On this day in 1913, Gerald Ford, the 38th President, is born in Omaha, Nebraska.
Gerald Ford grew up in Grand Rapids, Michigan, and played football at the University of Michigan. He was voted the team MVP in his senior year. In 1941, he obtained a law degree from Yale and was also a model. Next, in 1942, he joined the Navy and served in World War II until it ended in 1945.
Then, in 1973, President Richard Nixon chose Gerald Ford to be his vice president. As such, Ford became the first vice president to assume office after the resignation of a president when Nixon resigned in 1974.
Ford’s presidency began on the heels of the divisive Vietnam War and the Watergate scandal. In addition, he narrowly avoided two assassination attempts.
“Justice Without Mercy”
Ford faced fierce criticism for his decision to pardon Richard Nixon upon becoming president, in an effort, as he saw it to “write the end” to “an American tragedy” that could “go on and on.” Here are some more of his remarks about the pardon:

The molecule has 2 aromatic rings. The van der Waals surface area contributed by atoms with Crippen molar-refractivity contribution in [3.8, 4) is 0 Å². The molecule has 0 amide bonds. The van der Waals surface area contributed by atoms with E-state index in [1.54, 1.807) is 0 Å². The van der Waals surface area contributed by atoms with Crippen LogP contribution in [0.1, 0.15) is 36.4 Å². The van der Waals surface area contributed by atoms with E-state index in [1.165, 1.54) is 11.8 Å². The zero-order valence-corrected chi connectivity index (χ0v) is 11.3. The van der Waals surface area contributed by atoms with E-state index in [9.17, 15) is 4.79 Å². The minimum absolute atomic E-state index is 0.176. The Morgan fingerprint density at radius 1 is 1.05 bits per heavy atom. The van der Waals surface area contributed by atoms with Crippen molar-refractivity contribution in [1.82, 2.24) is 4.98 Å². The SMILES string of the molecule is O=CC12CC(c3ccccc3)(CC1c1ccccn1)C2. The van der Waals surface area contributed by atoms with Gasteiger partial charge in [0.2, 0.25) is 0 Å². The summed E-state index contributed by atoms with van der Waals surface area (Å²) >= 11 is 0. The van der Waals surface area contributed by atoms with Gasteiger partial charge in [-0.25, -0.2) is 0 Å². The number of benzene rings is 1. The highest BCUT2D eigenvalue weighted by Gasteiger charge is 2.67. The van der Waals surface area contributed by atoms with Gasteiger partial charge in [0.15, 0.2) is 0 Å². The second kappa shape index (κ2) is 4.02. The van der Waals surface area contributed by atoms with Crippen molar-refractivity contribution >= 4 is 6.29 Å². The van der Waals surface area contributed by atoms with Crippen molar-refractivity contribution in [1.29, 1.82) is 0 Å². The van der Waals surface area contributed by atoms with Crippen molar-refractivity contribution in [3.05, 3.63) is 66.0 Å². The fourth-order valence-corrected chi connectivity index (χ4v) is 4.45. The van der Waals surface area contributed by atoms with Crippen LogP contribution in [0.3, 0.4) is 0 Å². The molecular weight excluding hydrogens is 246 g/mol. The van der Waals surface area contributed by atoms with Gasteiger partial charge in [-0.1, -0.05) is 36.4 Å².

“I have promised to uphold the Constitution, to do what is right as God gives me to see the right, and to do the very best that I can for America.
I have asked your help and your prayers, not only when I became President but many times since. The Constitution is the supreme law of our land and it governs our actions as citizens. Only the laws of God, which govern our consciences, are superior to it.
As we are a nation under God, so I am sworn to uphold our laws with the help of God. And I have sought such guidance and searched my own conscience with special diligence to determine the right thing for me to do with respect to my predecessor in this place, Richard Nixon, and his loyal wife and family.
Theirs is an American tragedy in which we all have played a part. It could go on and on and on, or someone must write the end to it. I have concluded that only I can do that, and if I can, I must.”
“I deeply believe in equal justice for all Americans, whatever their station or former station. The law, whether human or divine, is no respecter of persons; but the law is a respecter of reality.”
“I do believe that right makes might and that if I am wrong, ten angels swearing I was right would make no difference. I do believe, with all my heart and mind and spirit, that I, not as President but as a humble servant of God, will receive justice without mercy if I fail to show mercy.”
Gerald Ford died the day after Christmas in 2006, at the age of 93.